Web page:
Current Issue

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January/February 2018

There’s always an extent to which crime is unexpected, except for the perpetrator—that is, if things go off as planned. It’s often the surprises, though, that make a great mystery story. 

You don’t expect a killer to make an appearance at a holiday party, unfortunately for the revelers in Michael Nethercott’s “Sinners at Eight.” And when you’re a young, naïve bookstore clerk, you don’t expect that doing someone a favor will have the repercussions seen in Peter Sellers' “Christmas Help.” 

A corporate attorney doesn’t expect to take on a murder case for a former client in “Coroners Don’t Change Faces” by S. Frederic Liss. But the unemployed nephew of a Hollywood mogul does expect to do great things as a masked crime fighter in James Lincoln Warren’s sendup “The Chinese Dog Mystery.”

A homeless bum doesn’t expect to have a visitor in jail in Robert Lopresti’s “Train Tracks,” but it changes his life. While an unexpected visit from U.S. Postal inspectors confirms a young Navajo boy’s suspicions in David Hagerty’s “Fair Trade.”

In Marianne Wilski Strong’s “Louisa and the Lighthouse,” a beach stroll leads to the unexpected finding of a prized necklace, while the writings of Louisa May Alcott help knit together the clues. In Alex C. Renwick’s “Shallow Sand,” a beachcomber finds more than he expected with the help of a metal detector. An unexpected windfall brings trouble for a woman with a gambling bug in John M. Floyd’s “Scavenger Hunt.” And a seemingly chance purchase from a sidewalk vendor unexpectedly troubles long-buried memories in Janice Law’s “The Crucial Game.”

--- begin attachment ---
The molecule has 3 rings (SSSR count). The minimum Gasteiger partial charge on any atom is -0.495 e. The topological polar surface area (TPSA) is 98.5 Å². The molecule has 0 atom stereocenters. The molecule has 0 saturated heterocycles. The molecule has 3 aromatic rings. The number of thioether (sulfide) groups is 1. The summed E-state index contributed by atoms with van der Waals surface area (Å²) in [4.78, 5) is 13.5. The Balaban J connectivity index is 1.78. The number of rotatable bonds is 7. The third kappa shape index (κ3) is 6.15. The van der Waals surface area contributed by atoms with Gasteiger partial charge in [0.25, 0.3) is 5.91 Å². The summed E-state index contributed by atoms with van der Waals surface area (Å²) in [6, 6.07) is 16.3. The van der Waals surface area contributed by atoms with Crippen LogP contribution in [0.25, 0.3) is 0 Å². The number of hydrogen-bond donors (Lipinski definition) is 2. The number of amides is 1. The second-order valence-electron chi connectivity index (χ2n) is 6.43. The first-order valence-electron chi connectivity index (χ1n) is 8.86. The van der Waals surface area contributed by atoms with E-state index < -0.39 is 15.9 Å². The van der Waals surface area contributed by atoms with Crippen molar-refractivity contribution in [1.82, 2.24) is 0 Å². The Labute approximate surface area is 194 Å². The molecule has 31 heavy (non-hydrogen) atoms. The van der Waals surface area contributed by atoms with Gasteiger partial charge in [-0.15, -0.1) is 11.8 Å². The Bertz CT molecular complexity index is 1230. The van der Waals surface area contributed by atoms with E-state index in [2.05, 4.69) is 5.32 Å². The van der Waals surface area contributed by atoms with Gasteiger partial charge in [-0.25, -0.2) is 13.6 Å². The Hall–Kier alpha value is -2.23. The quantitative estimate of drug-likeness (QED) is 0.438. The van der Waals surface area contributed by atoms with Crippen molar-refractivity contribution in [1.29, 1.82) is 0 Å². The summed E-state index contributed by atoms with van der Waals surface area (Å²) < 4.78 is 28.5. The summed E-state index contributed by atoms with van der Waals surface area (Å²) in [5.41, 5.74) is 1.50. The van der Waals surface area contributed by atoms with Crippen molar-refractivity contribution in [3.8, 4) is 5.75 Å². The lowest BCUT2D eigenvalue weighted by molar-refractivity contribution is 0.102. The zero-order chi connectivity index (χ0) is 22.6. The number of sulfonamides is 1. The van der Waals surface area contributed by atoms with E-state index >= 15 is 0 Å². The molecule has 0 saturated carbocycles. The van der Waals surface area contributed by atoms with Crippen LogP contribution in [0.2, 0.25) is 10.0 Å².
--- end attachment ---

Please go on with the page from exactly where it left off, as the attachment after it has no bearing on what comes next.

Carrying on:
Plus we have two great (only to be expected) procedurals from John H. Dirckx (“Go for the Juggler”) and David Edgerley Gates (“A Multitude of Sins”).

Finally, this issue’s Mystery Classic is “Nebuchadnezzar” by Dorothy L. Sayers. The story was selected for us by B. K. Stevens, a life-long admirer of Sayers. Sadly B. K. Stevens died before she had a chance to write the introduction, though I know she chose it in part for its humor and because it’s one of the author’s lesser-known stories.

As always, our tales may take some unexpected turns, but you can always expect to find great crime fiction in these pages.

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Fiction

Sinners at Eight

by Michael Nethercott

Five minutes into the cocktail party, Nellie’s nerves slammed together and conspired to kill her. At least that’s how it felt. It had been foolish of her, terrifically stupid, to have come. She should never have given in to Aunt Bebe’s insistent prodding. Nellie hated being thrust among strangers—as Bebe knew full well—but her aunt had been relentless, all smiles and assurances. READ MORE

 
 

The Chinese Dog Mystery

by James Lincoln Warren

Why is it that pretty girls always show up unexpectedly at the worst possible time? Is it some natural law, like Newton’s rule about apples bonking you on the noggin with an equal and opposite force in the opposite direction? (Which, frankly, I never really understood either.) Or is it the ancient Curse of the Cramburys, of which we never speak? Although if I were to expect a pretty girl unexpectedly at the worst possible time, it would have to be Nola Channing, who never bothers to knock in the first place. READ MORE

Departments

Booked & Printed

by Robert C. Hahn

Christmas mysteries, or simply holiday mysteries, are a staple of crime fiction embraced by many of the genre’s most famous authors, and collections of holiday-themed short stories are common as well. Soho Crime has taken a rather novel, er, unusual, approach by having their stable of authors contribute Christmas-themed stories collected in The Usual Santas... READ MORE

 
 

Mysterious Photograph

We give a prize of $25 to the person who invents the best mystery story (in 250 words or less, and be sure to include a crime) based on the photograph provided in each issue. The story will be printed in a future issue. READ THE MOST RECENT WINNING STORY.

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Dying Words

Acrostic puzzle by Arlene Fisher

Solve the clues to reveal an interesting observation about an author and their work! Shh! The solution to the puzzle will appear in the next issue. CURRENT ISSUE'S PUZZLE

 
 

The Mysterious Cipher

by Willie Rose

Solve the puzzle to reveal a quotation from a short mystery story! MOST RECENT PUZZLE